Ob River, a large tanker transporting liquified natural gas (LNG), is set to become the first oil tanker to sail from Europe to Japan across the Arctic during winter.
The LNG tanker left Hammerfest, Norway, on 7 November and is sailing north of Russia on its way to Japan using an arctic route that will take 20 days off the regular journey, according to the BBC.
A Russian nuclear-powered icebreaker has been accompanying the LNG tanker, which is expected to arrive in Japan in early December 2012.
Built in 2007, the Ob River is an ice-classed LNG carrier equipped with four membrane-type tanks capable of carrying up to 150,000 cubic metres of gas.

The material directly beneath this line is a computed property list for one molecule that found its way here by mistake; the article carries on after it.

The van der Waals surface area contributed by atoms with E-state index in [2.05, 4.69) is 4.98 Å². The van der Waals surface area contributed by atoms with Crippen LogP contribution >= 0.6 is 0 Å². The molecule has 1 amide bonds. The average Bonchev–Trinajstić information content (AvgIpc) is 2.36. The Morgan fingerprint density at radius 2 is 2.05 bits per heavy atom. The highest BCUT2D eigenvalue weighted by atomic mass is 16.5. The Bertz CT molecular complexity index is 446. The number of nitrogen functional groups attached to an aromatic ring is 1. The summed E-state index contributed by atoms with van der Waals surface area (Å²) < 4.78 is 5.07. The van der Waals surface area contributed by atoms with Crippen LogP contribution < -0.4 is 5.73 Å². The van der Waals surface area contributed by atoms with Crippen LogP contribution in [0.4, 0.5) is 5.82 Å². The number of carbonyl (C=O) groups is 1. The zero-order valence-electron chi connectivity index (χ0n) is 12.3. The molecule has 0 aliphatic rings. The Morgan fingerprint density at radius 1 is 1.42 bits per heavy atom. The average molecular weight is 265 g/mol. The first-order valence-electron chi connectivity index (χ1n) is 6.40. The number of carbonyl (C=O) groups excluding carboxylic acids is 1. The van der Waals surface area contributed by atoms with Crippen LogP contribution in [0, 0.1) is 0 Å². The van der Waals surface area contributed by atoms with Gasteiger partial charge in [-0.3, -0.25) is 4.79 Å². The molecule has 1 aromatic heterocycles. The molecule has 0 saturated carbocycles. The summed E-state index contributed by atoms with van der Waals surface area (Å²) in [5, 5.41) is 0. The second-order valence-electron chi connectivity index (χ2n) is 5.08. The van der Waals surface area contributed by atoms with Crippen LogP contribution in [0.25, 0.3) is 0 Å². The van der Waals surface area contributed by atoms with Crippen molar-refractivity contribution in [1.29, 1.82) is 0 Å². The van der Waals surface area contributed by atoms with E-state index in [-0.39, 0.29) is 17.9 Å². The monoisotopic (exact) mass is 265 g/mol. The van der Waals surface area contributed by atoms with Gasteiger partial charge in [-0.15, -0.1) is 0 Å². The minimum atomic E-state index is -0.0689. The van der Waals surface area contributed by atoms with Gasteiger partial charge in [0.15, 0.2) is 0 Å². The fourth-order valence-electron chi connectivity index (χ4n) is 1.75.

Greek shipowner Dynagas has chartered the Ob River with an international crew of 40 to Russian energy firm Gazprom Marketing & Trading.
Dynagas commercial director Tony Lauritzen told BBC News that the decision to use the Northern Sea Route was driven by data on Arctic melting.
"There is an observable trend that the ice conditions are becoming more and more favourable for transiting this route," Lauritzen said. "You are able to reach a highly profitable market by saving 40% of the distance, that’s 40% less fuel used as well."
The vessel is currently on a five-year charter contract to Sakhalin Energy for LNG export from Sakhalin II, Russia’s first LNG production project.
Image: The Ob River LNG tanker that left Norway in November is expected to arrive in Japan in early December. Photo: Gazprom.
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